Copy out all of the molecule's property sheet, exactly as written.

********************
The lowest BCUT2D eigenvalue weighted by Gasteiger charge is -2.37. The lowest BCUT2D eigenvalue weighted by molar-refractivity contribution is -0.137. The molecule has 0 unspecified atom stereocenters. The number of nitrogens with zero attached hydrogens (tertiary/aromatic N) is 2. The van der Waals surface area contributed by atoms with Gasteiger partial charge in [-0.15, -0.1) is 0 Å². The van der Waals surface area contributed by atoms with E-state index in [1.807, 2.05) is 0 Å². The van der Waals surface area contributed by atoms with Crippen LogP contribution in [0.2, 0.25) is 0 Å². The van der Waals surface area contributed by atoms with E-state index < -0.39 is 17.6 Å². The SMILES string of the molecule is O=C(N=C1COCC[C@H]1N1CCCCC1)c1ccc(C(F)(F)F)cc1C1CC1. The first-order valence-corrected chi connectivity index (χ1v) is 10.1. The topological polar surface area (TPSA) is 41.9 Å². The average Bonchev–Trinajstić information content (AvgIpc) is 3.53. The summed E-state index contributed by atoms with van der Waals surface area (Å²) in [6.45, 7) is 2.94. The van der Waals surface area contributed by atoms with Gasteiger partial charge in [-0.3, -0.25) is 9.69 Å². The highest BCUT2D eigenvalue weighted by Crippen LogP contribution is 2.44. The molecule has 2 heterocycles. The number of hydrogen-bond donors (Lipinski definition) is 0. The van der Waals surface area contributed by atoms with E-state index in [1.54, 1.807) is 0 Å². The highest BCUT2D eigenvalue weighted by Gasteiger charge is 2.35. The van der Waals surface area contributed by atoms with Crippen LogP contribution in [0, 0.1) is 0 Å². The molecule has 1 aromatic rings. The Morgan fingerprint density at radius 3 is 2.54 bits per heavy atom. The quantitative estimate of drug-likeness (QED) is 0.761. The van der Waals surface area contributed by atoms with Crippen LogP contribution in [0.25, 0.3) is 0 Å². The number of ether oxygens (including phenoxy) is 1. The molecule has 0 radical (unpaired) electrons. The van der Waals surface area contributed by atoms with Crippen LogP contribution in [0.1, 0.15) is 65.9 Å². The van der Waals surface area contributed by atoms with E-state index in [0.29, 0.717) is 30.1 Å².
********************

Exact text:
The lowest BCUT2D eigenvalue weighted by Gasteiger charge is -2.37. The lowest BCUT2D eigenvalue weighted by molar-refractivity contribution is -0.137. The molecule has 0 unspecified atom stereocenters. The number of nitrogens with zero attached hydrogens (tertiary/aromatic N) is 2. The van der Waals surface area contributed by atoms with Gasteiger partial charge in [-0.15, -0.1) is 0 Å². The van der Waals surface area contributed by atoms with E-state index in [1.807, 2.05) is 0 Å². The van der Waals surface area contributed by atoms with Crippen LogP contribution in [0.2, 0.25) is 0 Å². The van der Waals surface area contributed by atoms with E-state index < -0.39 is 17.6 Å². The SMILES string of the molecule is O=C(N=C1COCC[C@H]1N1CCCCC1)c1ccc(C(F)(F)F)cc1C1CC1. The first-order valence-corrected chi connectivity index (χ1v) is 10.1. The topological polar surface area (TPSA) is 41.9 Å². The average Bonchev–Trinajstić information content (AvgIpc) is 3.53. The summed E-state index contributed by atoms with van der Waals surface area (Å²) in [6.45, 7) is 2.94. The van der Waals surface area contributed by atoms with Gasteiger partial charge in [-0.3, -0.25) is 9.69 Å². The highest BCUT2D eigenvalue weighted by Crippen LogP contribution is 2.44. The molecule has 2 heterocycles. The number of hydrogen-bond donors (Lipinski definition) is 0. The van der Waals surface area contributed by atoms with E-state index in [1.54, 1.807) is 0 Å². The highest BCUT2D eigenvalue weighted by Gasteiger charge is 2.35. The van der Waals surface area contributed by atoms with Crippen LogP contribution in [0, 0.1) is 0 Å². The molecule has 1 aromatic rings. The Morgan fingerprint density at radius 3 is 2.54 bits per heavy atom. The quantitative estimate of drug-likeness (QED) is 0.761. The van der Waals surface area contributed by atoms with Crippen LogP contribution in [0.25, 0.3) is 0 Å². The number of ether oxygens (including phenoxy) is 1. The molecule has 0 radical (unpaired) electrons. The van der Waals surface area contributed by atoms with Crippen LogP contribution in [0.1, 0.15) is 65.9 Å². The van der Waals surface area contributed by atoms with E-state index in [0.29, 0.717) is 30.1 Å².